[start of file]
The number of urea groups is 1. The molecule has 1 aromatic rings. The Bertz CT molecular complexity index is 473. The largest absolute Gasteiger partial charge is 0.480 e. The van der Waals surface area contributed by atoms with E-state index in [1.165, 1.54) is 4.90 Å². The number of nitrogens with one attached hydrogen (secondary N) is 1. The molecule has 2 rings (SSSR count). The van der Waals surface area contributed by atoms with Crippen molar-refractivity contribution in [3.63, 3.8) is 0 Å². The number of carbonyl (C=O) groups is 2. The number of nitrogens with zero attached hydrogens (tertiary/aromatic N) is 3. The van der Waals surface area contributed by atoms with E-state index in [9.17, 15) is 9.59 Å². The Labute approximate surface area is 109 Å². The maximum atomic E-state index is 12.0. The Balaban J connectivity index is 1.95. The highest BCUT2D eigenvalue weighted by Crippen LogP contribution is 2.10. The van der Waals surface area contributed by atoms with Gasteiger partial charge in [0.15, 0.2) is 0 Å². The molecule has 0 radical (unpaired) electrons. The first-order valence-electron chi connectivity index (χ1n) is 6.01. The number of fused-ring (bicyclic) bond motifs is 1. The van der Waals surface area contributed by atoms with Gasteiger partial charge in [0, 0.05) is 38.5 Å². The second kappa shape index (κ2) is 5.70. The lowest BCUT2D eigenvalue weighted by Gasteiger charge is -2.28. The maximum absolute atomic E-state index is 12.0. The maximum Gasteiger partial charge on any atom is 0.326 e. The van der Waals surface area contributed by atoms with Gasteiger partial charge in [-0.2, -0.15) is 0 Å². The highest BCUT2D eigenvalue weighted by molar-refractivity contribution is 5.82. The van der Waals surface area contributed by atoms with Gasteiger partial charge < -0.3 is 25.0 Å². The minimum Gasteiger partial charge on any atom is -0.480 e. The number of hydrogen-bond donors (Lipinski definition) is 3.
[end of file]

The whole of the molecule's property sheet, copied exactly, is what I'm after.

The number of urea groups is 1. The molecule has 1 aromatic rings. The Bertz CT molecular complexity index is 473. The largest absolute Gasteiger partial charge is 0.480 e. The van der Waals surface area contributed by atoms with E-state index in [1.165, 1.54) is 4.90 Å². The number of nitrogens with one attached hydrogen (secondary N) is 1. The molecule has 2 rings (SSSR count). The van der Waals surface area contributed by atoms with Crippen molar-refractivity contribution in [3.63, 3.8) is 0 Å². The number of carbonyl (C=O) groups is 2. The number of nitrogens with zero attached hydrogens (tertiary/aromatic N) is 3. The van der Waals surface area contributed by atoms with E-state index in [9.17, 15) is 9.59 Å². The Labute approximate surface area is 109 Å². The maximum atomic E-state index is 12.0. The Balaban J connectivity index is 1.95. The highest BCUT2D eigenvalue weighted by Crippen LogP contribution is 2.10. The van der Waals surface area contributed by atoms with Gasteiger partial charge in [0.15, 0.2) is 0 Å². The molecule has 0 radical (unpaired) electrons. The first-order valence-electron chi connectivity index (χ1n) is 6.01. The number of fused-ring (bicyclic) bond motifs is 1. The van der Waals surface area contributed by atoms with Gasteiger partial charge in [0, 0.05) is 38.5 Å². The second kappa shape index (κ2) is 5.70. The lowest BCUT2D eigenvalue weighted by Gasteiger charge is -2.28. The maximum absolute atomic E-state index is 12.0. The maximum Gasteiger partial charge on any atom is 0.326 e. The van der Waals surface area contributed by atoms with Gasteiger partial charge in [-0.2, -0.15) is 0 Å². The highest BCUT2D eigenvalue weighted by molar-refractivity contribution is 5.82. The van der Waals surface area contributed by atoms with Gasteiger partial charge < -0.3 is 25.0 Å². The minimum Gasteiger partial charge on any atom is -0.480 e. The number of hydrogen-bond donors (Lipinski definition) is 3.